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Gov. DeWine Signs Executive Order Creating School Safety Center

Ohio Gov. Mike DeWine, left, speaks alongside Dayton Mayor Nan Whaley, right, during a vigil at the scene of a mass shooting, Sunday, Aug. 4, 2019, in Dayton.
John Minchillo
Ohio Gov. Mike DeWine, left, speaks alongside Dayton Mayor Nan Whaley, right, during a vigil at the scene of a mass shooting, Sunday, Aug. 4, 2019, in Dayton.

Gov. Mike DeWine signed an executive order Wednesday to establish the Ohio School Safety Center, saying more needs to be done to make sure Ohio’s schools are safe.

The seven-member office, which will work with the Ohio Department of Public Safety, will focus on being a safety resource for schools and students throughout Ohio

DeWine says the center will be a key part of preventing violence in schools.  

Among the center’s priorities:

  • Intelligence analysts will scan social media looking for posts that could be threatening in schools. 
  • The center's staff will educate schools and communities on using Ohio’s Safer School Helpline (844-723-3764), a phone line that takes tips on possible security problems. 
  • The center’s website (saferschools.ohio.gov) will feature news and schedules for upcoming training.
  • Center staff will review school safety plans and provide technical support for schools that require that assistance.
  • Staff will establish threat assessment policy for schools.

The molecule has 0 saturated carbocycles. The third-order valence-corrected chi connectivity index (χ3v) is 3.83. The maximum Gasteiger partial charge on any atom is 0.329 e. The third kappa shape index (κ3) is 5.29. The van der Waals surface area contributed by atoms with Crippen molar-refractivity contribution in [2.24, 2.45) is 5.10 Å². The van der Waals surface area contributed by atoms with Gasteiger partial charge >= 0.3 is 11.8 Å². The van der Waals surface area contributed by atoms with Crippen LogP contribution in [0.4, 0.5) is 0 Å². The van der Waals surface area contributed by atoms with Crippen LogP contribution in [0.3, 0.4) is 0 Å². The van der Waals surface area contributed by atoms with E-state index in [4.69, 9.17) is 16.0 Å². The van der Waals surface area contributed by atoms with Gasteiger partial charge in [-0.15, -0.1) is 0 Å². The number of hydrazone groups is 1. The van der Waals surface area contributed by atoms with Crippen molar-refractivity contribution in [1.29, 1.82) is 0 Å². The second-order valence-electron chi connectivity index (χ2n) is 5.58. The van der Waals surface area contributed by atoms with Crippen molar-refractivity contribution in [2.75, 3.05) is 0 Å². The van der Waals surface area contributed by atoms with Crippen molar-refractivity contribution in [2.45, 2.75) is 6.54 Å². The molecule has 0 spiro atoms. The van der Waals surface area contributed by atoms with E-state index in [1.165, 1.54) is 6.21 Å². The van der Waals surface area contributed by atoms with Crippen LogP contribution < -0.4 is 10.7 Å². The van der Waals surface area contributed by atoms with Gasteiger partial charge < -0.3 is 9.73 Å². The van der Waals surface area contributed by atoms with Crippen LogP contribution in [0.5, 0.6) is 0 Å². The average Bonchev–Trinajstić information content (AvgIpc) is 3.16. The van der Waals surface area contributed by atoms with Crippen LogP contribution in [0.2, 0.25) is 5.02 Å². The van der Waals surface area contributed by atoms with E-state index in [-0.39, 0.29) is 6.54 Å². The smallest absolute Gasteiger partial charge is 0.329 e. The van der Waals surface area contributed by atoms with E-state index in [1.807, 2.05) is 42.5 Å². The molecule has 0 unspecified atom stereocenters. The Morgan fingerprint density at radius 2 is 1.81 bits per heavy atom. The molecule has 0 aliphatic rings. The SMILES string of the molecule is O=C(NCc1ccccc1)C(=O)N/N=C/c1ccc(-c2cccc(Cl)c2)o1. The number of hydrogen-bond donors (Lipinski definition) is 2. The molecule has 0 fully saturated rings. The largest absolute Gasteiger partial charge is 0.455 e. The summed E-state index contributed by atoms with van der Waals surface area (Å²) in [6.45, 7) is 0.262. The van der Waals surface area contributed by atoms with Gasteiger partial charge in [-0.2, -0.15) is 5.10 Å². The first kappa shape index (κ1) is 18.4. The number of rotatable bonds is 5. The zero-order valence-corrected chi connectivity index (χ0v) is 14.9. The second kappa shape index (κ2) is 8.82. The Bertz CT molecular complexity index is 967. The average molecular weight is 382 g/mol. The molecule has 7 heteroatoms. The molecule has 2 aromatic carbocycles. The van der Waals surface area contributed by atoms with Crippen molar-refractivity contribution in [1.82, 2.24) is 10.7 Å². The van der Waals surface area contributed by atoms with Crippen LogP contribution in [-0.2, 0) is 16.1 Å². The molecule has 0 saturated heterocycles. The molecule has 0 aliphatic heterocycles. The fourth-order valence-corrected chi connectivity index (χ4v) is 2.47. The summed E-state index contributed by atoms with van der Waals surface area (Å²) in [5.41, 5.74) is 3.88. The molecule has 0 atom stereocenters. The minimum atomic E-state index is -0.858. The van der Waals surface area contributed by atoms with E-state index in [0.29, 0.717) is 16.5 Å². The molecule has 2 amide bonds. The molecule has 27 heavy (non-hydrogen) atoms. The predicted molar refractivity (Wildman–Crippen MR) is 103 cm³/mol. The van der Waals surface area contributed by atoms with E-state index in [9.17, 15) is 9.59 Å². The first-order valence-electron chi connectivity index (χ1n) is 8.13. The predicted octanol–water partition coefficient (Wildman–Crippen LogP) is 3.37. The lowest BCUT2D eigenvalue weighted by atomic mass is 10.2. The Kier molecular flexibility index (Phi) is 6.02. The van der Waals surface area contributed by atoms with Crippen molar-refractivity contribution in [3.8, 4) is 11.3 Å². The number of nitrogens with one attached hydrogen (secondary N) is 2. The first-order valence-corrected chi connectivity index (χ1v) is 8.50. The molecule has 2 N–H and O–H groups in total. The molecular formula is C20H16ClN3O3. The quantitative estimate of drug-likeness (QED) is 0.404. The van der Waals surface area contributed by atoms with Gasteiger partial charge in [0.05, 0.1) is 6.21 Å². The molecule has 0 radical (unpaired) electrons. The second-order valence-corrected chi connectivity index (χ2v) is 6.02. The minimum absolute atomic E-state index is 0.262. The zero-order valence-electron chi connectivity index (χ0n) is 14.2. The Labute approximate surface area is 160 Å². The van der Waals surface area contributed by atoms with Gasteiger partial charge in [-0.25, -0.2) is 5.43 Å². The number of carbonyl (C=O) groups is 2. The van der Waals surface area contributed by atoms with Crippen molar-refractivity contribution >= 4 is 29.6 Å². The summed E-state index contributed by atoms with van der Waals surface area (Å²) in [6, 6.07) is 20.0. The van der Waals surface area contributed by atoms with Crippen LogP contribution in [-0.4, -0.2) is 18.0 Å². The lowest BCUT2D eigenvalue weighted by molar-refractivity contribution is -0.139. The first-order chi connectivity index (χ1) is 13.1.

• The center will host an annual summit where school officials and security professionals can share best practices.
  • The center will bring in professionals who will help it be up-to-date with the most effective school safety protocols available.

Tom Stickrath, the director of the Ohio Department of Public Safety, says he hopes the center will be a model for the rest of the nation. He says it will allow schools, parents, students and community members to access a wide range of services, including mental health care.
At Wednesday’s press conference, however, DeWine didn’t specifically address a recent safety situation at a school near Sparta. Back in March, two first grade students at Highland Elementary reportedly removed a gun from an unlocked case.

A school official, the grandmother of one of those students, was authorized to use that weapon as part of a concealed-carry program to protect the school from gun violence. She was docked three days worth of pay and is no longer allowed to be part of that program.

DeWine says there is training for school personnel who carry weapons in schools but it isn't required at this point. Specifics about the training school personnel had in this case are not available at this point.

The governor also said that school resource officers play a worthwhile role, and he thinks the legislature could look at putting more of them in schools.

The school safety order comes in the wake of the Dayton mass shooting, after which DeWine unveiled a 17-point plan to reduce gun violence. The governor called his plan "comprehensive." and says he believes all of the components will be able to pass the Ohio General Assembly.

In recent days, however, legislative leaders have questionedboth proposals for background checks and "safety protection orders," saying they want to make sure the Second Amendment rights are protected.

Jo Ingles is a professional journalist who covers politics and Ohio government for the Ohio Public Radio and Television for the Ohio Public Radio and Television Statehouse News Bureau. She reports on issues of importance to Ohioans including education, legislation, politics, and life and death issues such as capital punishment.